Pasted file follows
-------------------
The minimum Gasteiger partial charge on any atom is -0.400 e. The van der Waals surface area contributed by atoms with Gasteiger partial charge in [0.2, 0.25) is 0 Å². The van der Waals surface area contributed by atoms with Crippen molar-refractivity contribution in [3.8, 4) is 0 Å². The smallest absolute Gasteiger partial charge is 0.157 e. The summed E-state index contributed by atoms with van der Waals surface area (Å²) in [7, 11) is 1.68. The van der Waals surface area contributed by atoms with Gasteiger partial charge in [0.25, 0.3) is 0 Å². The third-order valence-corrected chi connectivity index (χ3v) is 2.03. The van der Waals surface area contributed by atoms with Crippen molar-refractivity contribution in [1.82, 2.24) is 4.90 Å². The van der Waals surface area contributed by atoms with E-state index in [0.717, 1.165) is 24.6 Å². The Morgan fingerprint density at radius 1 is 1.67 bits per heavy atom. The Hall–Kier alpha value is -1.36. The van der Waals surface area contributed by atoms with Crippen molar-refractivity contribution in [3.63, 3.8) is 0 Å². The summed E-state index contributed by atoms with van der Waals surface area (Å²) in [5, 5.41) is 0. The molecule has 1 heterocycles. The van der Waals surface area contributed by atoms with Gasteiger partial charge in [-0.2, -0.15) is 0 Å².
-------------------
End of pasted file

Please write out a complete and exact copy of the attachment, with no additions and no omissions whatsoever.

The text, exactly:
The minimum Gasteiger partial charge on any atom is -0.400 e. The van der Waals surface area contributed by atoms with Gasteiger partial charge in [0.2, 0.25) is 0 Å². The van der Waals surface area contributed by atoms with Crippen molar-refractivity contribution in [3.8, 4) is 0 Å². The smallest absolute Gasteiger partial charge is 0.157 e. The summed E-state index contributed by atoms with van der Waals surface area (Å²) in [7, 11) is 1.68. The van der Waals surface area contributed by atoms with Gasteiger partial charge in [0.25, 0.3) is 0 Å². The third-order valence-corrected chi connectivity index (χ3v) is 2.03. The van der Waals surface area contributed by atoms with Crippen molar-refractivity contribution in [1.82, 2.24) is 4.90 Å². The van der Waals surface area contributed by atoms with E-state index in [0.717, 1.165) is 24.6 Å². The Morgan fingerprint density at radius 1 is 1.67 bits per heavy atom. The Hall–Kier alpha value is -1.36. The van der Waals surface area contributed by atoms with Crippen molar-refractivity contribution in [3.63, 3.8) is 0 Å². The summed E-state index contributed by atoms with van der Waals surface area (Å²) in [5, 5.41) is 0. The molecule has 1 heterocycles. The van der Waals surface area contributed by atoms with Gasteiger partial charge in [-0.2, -0.15) is 0 Å².